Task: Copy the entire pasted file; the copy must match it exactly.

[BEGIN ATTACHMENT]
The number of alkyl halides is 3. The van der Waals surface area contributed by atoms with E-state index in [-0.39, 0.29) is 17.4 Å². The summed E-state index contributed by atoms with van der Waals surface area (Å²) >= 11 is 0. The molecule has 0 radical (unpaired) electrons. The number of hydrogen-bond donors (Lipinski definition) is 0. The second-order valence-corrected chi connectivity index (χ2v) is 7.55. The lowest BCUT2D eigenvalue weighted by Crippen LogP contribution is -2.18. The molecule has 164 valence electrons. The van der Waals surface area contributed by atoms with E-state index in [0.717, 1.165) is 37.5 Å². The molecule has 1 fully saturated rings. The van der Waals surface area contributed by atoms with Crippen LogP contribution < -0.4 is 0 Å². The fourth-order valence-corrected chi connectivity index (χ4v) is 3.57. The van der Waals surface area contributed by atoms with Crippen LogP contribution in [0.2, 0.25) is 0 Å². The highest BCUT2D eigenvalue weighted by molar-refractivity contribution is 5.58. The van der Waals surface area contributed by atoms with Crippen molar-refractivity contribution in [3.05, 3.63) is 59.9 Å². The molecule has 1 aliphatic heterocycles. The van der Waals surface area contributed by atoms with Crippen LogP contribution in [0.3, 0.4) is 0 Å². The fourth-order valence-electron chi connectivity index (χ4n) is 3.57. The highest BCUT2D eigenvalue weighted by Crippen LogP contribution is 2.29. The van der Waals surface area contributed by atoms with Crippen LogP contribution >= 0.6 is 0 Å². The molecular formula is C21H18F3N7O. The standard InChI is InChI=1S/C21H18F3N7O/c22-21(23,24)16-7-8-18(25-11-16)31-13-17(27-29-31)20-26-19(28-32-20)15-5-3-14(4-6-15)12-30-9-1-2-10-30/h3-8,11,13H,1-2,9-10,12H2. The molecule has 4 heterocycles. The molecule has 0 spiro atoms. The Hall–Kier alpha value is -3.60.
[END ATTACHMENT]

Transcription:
The number of alkyl halides is 3. The van der Waals surface area contributed by atoms with E-state index in [-0.39, 0.29) is 17.4 Å². The summed E-state index contributed by atoms with van der Waals surface area (Å²) >= 11 is 0. The molecule has 0 radical (unpaired) electrons. The number of hydrogen-bond donors (Lipinski definition) is 0. The second-order valence-corrected chi connectivity index (χ2v) is 7.55. The lowest BCUT2D eigenvalue weighted by Crippen LogP contribution is -2.18. The molecule has 164 valence electrons. The van der Waals surface area contributed by atoms with E-state index in [0.717, 1.165) is 37.5 Å². The molecule has 1 fully saturated rings. The van der Waals surface area contributed by atoms with Crippen LogP contribution < -0.4 is 0 Å². The fourth-order valence-corrected chi connectivity index (χ4v) is 3.57. The van der Waals surface area contributed by atoms with Crippen LogP contribution in [0.2, 0.25) is 0 Å². The highest BCUT2D eigenvalue weighted by molar-refractivity contribution is 5.58. The van der Waals surface area contributed by atoms with Crippen molar-refractivity contribution in [3.05, 3.63) is 59.9 Å². The molecule has 1 aliphatic heterocycles. The van der Waals surface area contributed by atoms with Crippen LogP contribution in [0.3, 0.4) is 0 Å². The fourth-order valence-electron chi connectivity index (χ4n) is 3.57. The highest BCUT2D eigenvalue weighted by Crippen LogP contribution is 2.29. The van der Waals surface area contributed by atoms with Crippen LogP contribution >= 0.6 is 0 Å². The molecular formula is C21H18F3N7O. The standard InChI is InChI=1S/C21H18F3N7O/c22-21(23,24)16-7-8-18(25-11-16)31-13-17(27-29-31)20-26-19(28-32-20)15-5-3-14(4-6-15)12-30-9-1-2-10-30/h3-8,11,13H,1-2,9-10,12H2. The molecule has 4 heterocycles. The molecule has 0 spiro atoms. The Hall–Kier alpha value is -3.60.